Justice Kennedy’s frequency in the majority has hovered at about the 90% level across his career on the Supreme Court. The more liberal justices’ frequencies tend to fall well below this marker while the more conservative justices are all in a similar range.
Looking at the retiring justices’ agreement levels with the other justices on the Court in their final terms shows a similar distinction between more and less contented justices. Note that the darker bars in the figure below correspond with higher agreement levels and the gray lines are the retiring justices’ average agreement levels for the term.
Justice White had the highest average agreement level at 78.66%. Similar to the previous figures, the more liberal justices in this figure are all below the 70% average agreement level while the more conservative justices’ levels are all above the 70% mark. Per SCOTUSBlog’s statistics for the 2016 term, Kennedy agreed with all justices aside from Justice Thomas at least 80% of the time.
If justices are concerned with the potential consequences of their retirement and the future direction of the Court then they may care about specific retirement timing. This theory known as strategic retirement posits that justices care about the president in office when they retire because the president ultimately makes the decision on who to nominate to fill their seat.
Two aspects that might play a role in the justices’ decisions are whether their policy preferences accord with those of the sitting president and whether the public has a favorable view of the president.
Professor Michael Bailey’s data bridges presidents’ ideology scores with those for Supreme Court justices. These data, which go through the 2007 Supreme Court term, provide additional insight into the justices’ strategic decision making. The figure below looks at the absolute difference between the appointing president’s ideology and the justice’s ideology in the first year on the Court and then between the president’s ideology upon their departure and the justice’s ideology in their final term on the Court. The most important calculation here is the difference in relative ideology upon retirement.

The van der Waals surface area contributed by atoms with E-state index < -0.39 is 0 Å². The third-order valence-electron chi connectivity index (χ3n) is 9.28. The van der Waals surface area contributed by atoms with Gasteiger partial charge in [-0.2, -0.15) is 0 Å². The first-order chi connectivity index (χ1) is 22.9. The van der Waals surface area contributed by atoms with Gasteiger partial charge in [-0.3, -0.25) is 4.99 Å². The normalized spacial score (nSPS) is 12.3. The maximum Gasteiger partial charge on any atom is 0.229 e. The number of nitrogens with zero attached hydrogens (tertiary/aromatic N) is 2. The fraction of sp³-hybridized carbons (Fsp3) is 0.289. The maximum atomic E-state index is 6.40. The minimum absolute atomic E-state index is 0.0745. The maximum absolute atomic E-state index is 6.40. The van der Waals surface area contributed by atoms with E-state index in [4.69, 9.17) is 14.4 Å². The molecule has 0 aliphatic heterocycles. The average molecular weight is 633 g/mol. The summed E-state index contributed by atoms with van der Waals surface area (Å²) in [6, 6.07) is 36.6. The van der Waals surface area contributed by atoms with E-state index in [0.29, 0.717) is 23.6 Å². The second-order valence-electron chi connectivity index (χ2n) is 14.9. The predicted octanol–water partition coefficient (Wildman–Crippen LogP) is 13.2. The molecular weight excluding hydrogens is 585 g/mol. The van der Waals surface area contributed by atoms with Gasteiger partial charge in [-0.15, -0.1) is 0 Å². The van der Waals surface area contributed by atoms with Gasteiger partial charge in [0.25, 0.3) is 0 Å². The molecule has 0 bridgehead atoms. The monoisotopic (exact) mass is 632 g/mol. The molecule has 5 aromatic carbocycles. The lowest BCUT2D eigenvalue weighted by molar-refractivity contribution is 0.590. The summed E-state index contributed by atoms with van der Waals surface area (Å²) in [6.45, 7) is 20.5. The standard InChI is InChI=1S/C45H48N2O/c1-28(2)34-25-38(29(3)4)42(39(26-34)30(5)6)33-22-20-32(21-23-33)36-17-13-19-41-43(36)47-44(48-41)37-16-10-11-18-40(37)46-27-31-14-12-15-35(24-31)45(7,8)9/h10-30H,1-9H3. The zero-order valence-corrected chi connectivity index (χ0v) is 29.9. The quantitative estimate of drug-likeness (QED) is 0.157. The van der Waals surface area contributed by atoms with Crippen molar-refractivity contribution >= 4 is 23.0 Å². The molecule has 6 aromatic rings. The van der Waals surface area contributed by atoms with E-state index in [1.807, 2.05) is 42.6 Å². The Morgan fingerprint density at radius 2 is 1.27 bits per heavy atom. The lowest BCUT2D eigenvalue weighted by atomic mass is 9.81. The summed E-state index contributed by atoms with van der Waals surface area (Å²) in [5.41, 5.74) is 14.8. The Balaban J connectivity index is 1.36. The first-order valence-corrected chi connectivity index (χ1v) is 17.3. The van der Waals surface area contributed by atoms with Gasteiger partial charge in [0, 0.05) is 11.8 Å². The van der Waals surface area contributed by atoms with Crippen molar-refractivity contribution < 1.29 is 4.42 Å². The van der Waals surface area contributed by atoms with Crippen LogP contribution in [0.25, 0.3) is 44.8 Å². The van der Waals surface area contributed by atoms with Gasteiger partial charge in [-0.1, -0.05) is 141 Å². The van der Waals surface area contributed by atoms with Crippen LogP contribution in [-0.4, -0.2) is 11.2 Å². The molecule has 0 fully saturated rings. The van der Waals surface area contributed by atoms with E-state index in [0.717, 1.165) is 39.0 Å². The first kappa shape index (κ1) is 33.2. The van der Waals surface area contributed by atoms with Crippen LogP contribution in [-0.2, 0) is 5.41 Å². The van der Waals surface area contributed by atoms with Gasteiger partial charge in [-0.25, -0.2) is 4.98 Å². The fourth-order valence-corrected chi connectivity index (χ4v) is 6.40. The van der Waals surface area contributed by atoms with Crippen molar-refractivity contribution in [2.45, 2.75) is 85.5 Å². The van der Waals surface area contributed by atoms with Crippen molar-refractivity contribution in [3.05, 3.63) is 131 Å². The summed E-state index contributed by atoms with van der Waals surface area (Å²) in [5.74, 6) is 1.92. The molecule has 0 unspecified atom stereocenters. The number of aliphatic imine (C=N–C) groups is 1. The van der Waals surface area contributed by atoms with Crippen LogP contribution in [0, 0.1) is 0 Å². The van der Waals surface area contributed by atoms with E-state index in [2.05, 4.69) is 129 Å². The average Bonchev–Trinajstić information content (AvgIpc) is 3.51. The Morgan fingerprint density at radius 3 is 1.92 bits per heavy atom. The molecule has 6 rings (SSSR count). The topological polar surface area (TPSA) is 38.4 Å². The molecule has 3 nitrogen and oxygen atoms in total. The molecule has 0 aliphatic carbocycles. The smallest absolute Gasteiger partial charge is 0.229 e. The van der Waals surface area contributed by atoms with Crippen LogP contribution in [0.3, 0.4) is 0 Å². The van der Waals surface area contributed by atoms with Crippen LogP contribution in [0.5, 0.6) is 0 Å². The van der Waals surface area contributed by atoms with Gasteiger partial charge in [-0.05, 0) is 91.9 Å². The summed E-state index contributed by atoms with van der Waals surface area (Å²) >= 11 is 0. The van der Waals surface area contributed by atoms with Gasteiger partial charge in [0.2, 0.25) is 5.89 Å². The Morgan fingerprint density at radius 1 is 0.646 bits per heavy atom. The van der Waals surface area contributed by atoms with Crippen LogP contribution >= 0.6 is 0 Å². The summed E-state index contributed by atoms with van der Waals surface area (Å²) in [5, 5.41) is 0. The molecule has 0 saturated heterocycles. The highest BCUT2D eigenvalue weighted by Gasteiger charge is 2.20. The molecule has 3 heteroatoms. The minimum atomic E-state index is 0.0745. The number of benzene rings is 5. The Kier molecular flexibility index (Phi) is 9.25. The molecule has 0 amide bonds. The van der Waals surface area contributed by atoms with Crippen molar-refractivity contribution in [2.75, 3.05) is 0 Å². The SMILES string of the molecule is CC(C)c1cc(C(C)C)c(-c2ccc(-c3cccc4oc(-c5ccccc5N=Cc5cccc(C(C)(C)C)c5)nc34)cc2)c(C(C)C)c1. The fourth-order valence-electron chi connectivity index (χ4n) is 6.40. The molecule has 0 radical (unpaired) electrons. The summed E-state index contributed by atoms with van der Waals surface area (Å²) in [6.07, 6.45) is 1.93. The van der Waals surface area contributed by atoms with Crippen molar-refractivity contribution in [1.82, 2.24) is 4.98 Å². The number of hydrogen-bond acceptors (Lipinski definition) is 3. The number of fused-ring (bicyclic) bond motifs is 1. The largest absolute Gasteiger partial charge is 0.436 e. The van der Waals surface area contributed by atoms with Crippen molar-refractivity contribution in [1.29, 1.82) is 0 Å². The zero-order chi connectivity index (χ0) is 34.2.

Most justices in the figure above retired with low relative absolute differences in ideology scores. Justice Marshall who had the highest difference in score upon his retirement was already in declining health when he left the Court and was primarily a member of the Court’s dissenting coalitions at that time. Even though Justices Stevens and Souter do not have available scores for the years of their retirements, both tended to vote on the liberal end of the spectrum and both retired under President Obama, and so neither would likely have had a great absolute difference in ideology from the president upon their retirements.
A final measure looks at the president’s approval rating at the time of the justice’s retirement as a marker of a president’s strength in office, which may influence a justice’s retirement decision timing. The approval data comes from the UCSB Presidential project and is averaged across the president’s approval rating for the justice’s last year on the Court (the data for Kennedy is President Trump’s average approval so far in 2018).
If Justice Kennedy were to retire right now, he would retire under the second lowest average presidential approval level for the justices measured in this post as only President George W. Bush’s approval rating in 2006 was lower. The rest of the justices retired under presidents with at least a 40% average approval rating in the justice’s final year suggesting a potential albeit tenuous relationship that may factor into a justice’s calculus.
Some justices don’t have the luxury of choosing when to retire while others can be more strategic about their decisions. Going back to the first figure in the post, Justice Marshall passed away merely two years after retiring, which shows that even if did not retire when he did, he would not have been an active member of the Court for much longer. Justice O’Connor would have retired earlier than she did to take care of her ailing husband had Justice Rehnquist not passed away when he did. Others like Souter who retired at an early age could be more cautious about when to retire and in what political environment. Right now as far as we know Justice Kennedy is in good health (although as this report from Fix the Court indicates, the justices are often not transparent with their current health statuses).
If we presume that content justices in good health are more likely to stay on the Court, especially when their ideologies do not correlate with those of the incumbent president, then signs point to Justice Kennedy remaining on the Court past this term notwithstanding all of the discussion surrounding his retirement (assuming President Trumps views do not align with those of Justice Kennedy). Kennedy might also be wary that the center of the Court will almost assuredly shift to the right if he leaves at the end of the term. Although based on his age and tenure on the Court Kennedy is not likely to remain on the Court much longer, it may well be in his interest to stay put for now.
On Twitter: @AdamSFeldman